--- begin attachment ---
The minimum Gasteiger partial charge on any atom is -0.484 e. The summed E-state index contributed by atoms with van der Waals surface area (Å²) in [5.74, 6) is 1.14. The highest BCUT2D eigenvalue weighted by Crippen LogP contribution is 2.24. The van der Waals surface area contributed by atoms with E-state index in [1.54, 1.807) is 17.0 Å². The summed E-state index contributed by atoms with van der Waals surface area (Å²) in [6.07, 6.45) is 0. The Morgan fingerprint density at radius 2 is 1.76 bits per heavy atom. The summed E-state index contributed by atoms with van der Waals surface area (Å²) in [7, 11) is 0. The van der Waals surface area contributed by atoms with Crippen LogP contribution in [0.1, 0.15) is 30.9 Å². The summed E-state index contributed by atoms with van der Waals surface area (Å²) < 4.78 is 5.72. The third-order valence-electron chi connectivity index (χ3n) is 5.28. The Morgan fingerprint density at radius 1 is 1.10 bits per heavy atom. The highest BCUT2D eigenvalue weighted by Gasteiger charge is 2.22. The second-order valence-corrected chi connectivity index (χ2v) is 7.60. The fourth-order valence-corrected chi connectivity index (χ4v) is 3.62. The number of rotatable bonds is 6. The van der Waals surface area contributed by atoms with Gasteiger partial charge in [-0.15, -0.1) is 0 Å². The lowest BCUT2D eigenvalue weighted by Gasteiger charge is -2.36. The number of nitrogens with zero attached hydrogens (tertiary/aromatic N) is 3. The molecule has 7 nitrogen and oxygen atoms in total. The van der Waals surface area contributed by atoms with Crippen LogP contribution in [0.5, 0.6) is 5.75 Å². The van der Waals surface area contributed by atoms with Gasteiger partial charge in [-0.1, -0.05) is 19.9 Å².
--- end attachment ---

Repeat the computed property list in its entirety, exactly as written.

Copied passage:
The minimum Gasteiger partial charge on any atom is -0.484 e. The summed E-state index contributed by atoms with van der Waals surface area (Å²) in [5.74, 6) is 1.14. The highest BCUT2D eigenvalue weighted by Crippen LogP contribution is 2.24. The van der Waals surface area contributed by atoms with E-state index in [1.54, 1.807) is 17.0 Å². The summed E-state index contributed by atoms with van der Waals surface area (Å²) in [6.07, 6.45) is 0. The Morgan fingerprint density at radius 2 is 1.76 bits per heavy atom. The summed E-state index contributed by atoms with van der Waals surface area (Å²) in [7, 11) is 0. The van der Waals surface area contributed by atoms with Crippen LogP contribution in [0.1, 0.15) is 30.9 Å². The summed E-state index contributed by atoms with van der Waals surface area (Å²) < 4.78 is 5.72. The third-order valence-electron chi connectivity index (χ3n) is 5.28. The Morgan fingerprint density at radius 1 is 1.10 bits per heavy atom. The highest BCUT2D eigenvalue weighted by Gasteiger charge is 2.22. The second-order valence-corrected chi connectivity index (χ2v) is 7.60. The fourth-order valence-corrected chi connectivity index (χ4v) is 3.62. The number of rotatable bonds is 6. The van der Waals surface area contributed by atoms with Gasteiger partial charge in [-0.15, -0.1) is 0 Å². The lowest BCUT2D eigenvalue weighted by Gasteiger charge is -2.36. The number of nitrogens with zero attached hydrogens (tertiary/aromatic N) is 3. The molecule has 7 nitrogen and oxygen atoms in total. The van der Waals surface area contributed by atoms with Crippen LogP contribution in [0.5, 0.6) is 5.75 Å². The van der Waals surface area contributed by atoms with Gasteiger partial charge in [-0.1, -0.05) is 19.9 Å².